Prerequisite: MCR3U or MCF3M
This course broadens students’ understanding of mathematics as it relates to managing data. Students will apply methods for organizing and analysing large amounts of information; solve problems involving probability and statistics; and carry out a culminating investigation that integrates statistical concepts and skills. Students will also refine their use of the mathematical processes necessary for success in senior mathematics. Students planning to enter university programs in business, the social sciences, and the humanities will find this course of particular interest.
Many students find the material in this course to be interesting, and often fun, but take note: virtually all questions are “word problems” and answers are highly dependent on how questions are worded. You will need to read each question carefully to determine what it is asking, then decide which of several techniques is appropriate to obtain a correct solution. Strong analytical and critical-thinking skills are a must to succeed.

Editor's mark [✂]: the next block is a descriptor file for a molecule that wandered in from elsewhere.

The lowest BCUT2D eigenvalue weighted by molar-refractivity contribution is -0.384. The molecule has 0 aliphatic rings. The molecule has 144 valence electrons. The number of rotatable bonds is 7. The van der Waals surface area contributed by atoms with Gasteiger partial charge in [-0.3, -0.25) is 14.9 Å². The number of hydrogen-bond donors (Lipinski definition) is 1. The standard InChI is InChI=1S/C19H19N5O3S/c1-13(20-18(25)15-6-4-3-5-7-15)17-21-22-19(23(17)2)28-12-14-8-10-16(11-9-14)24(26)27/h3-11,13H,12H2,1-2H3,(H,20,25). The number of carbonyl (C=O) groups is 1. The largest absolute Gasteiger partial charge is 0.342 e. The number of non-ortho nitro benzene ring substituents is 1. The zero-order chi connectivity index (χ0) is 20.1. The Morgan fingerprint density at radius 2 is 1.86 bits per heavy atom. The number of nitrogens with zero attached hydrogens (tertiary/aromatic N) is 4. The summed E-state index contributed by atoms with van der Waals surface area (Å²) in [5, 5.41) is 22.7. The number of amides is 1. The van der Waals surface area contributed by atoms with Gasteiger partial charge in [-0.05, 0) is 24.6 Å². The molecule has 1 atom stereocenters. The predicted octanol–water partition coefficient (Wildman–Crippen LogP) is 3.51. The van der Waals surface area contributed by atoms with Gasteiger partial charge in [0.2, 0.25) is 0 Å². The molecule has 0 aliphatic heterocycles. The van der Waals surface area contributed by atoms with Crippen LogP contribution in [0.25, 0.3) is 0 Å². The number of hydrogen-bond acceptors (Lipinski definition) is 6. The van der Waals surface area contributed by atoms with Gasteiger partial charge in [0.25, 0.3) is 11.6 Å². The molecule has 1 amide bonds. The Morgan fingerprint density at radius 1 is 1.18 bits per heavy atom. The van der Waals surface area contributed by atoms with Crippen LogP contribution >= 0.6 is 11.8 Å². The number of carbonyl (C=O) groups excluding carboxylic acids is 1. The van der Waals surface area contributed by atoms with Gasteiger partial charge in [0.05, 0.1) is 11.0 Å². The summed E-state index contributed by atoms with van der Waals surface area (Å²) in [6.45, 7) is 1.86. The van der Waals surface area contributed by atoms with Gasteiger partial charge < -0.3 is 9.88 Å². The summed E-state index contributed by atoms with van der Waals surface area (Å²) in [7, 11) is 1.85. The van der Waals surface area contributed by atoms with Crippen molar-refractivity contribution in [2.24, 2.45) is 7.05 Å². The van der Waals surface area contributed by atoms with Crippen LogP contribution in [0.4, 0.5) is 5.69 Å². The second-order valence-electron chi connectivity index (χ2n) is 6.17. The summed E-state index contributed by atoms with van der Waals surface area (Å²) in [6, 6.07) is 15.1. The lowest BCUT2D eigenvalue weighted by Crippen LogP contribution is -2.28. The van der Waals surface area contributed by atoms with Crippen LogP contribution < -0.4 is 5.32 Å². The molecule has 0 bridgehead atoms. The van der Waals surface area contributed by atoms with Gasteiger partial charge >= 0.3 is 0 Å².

The textbook for this course is McGraw-Hill Ryerson’s Mathematics of Data Management 12.
Some notes about using Gnumeric for statistical analysis are here.
Probability Project Samples
- Statistical Measures
- Visualizing Data with Graphs
- Mean, Median and Mode
- Weighted Means and Grouped Data
- Quartiles and Percentiles
- Standard Deviation and z-Scores
- Spreadsheet: 500 Marks
- Spreadsheet: 1000 Cars
- Spreadsheet: After-School Program
- Spreadsheet: Greenhouse Gas Emissions
- Spreadsheet: Earthquake Data
- Link to Statistics Add-On
- Statistical Analysis
- Counting and Permutations
- Sets and Combinations
- Pascal’s Method and Binomial Theorem
- Probability Distributions
- Normal Probability Distribution
- Lesson: Properties of the Normal Distribution
- Worksheet: Properties of the Normal Distribution
- Lesson: Probabilities Using the Normal Distribution
- Worksheet: Probabilities Using the Normal Distribution
- Handout: Z-Table for the Normal Distribution
- Lesson: The Normal Distribution and Discrete Data
- Lesson: Normal Approximation to the Binomnial Distribution